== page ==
Medical marijuana, In the form of cannabis oil, is on the list of fast track items for government.
It’s an about-face on the topic. Premier Alden McLaughlin cited “hope and compassion” in cabinet’s decision to push the issue. He announced during Monday’s (30 May) budget policy statement cabinet instructed a bill to be drafted allowing for doctors to prescribe cannabis oil.
It’s also a major talking point in the country.
One medical doctor says cannabis oil could bring with it pros and cons to weigh.
Doctors could soon be adding another treatment option to their medicine cabinets, one derived from the marijuana plant.
“The medical community is no stranger to having medications taken from plants. We use opioids, we use various medications for cancer treatment that come from plants,” said Dr. Dirk Belfonte
He told Cayman 27 cannabis has shown results when used to treat severe and end-stage cancers, glaucoma, and even autism.
“Autism is also one of the conditions, especially violent patients, who become very difficult to live with. We’ve seem anecdotal accounts of people who have been treated with medical marijuana and the symptoms have helped,” he explained.
On the other hand, he said cannabis oil presents some serious concerns.
“People are trying to get it and they’re trying to use it illegally as well, just as how people use opiate type medicines illegally, and they come to doctors wanting us to prescribe it,” he said.
Dr. Belfonte said delivery of marijuana in the form of cannabis oil has advantages over smoking the dried matter from the marijuana plant.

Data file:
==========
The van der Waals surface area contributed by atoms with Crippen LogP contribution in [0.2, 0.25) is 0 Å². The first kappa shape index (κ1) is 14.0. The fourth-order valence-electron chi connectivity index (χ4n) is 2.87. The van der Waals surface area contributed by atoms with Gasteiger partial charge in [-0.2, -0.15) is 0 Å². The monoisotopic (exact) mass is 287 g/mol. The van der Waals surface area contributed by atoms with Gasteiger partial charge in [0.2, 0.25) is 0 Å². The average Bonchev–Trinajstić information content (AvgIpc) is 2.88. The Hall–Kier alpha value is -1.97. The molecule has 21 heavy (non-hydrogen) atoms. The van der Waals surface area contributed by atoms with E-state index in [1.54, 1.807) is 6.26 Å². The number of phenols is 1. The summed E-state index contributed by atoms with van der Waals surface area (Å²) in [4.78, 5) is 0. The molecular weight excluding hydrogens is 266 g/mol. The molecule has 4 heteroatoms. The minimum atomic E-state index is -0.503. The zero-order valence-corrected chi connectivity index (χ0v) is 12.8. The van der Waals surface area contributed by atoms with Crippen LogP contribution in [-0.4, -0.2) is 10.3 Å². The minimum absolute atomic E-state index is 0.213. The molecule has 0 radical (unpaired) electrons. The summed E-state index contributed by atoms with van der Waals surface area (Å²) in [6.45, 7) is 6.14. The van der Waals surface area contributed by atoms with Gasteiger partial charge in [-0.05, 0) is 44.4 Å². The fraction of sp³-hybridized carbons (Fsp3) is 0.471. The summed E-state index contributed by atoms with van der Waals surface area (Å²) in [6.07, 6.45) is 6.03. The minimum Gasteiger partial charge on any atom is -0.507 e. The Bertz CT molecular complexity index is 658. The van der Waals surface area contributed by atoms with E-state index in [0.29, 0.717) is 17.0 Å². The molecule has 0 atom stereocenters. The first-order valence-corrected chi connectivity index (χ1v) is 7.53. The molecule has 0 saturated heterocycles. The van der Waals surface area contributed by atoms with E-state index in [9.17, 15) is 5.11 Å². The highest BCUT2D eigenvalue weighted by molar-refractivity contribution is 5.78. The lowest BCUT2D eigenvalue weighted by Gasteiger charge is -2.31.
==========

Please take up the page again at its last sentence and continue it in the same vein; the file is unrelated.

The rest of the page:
“If there’s a patient that’s having a problem, and we can deliver a medication safely and effectively to really ameliorate this persons symptoms or make this patient happier,” said Dr. Belfonte. “I’m all for that. But I’m also a person that’s very focused on safety and quantifying drug delivery.”
He said with surety of dosage and strict guidelines, cannabis oil could help some patients that other drugs fail.
“I wouldn’t want to deliver any medication or give medication in a willy nilly or in a wanton fashion,” said Dr. Belfonte. “I’d want to make sure we’ve tested it, and we can give it to the patient in a form that we feel is not unsafe, we don’t want to do any harm.”
The issue of medical marijuana has gained major traction in recent months, especially on social media.
Last October, Bodden Town MLA floated the idea of introducing a motion about medical marijuana on his Facebook page. It didn’t happen at the time, but it appears it helped galvanise a popular sentiment.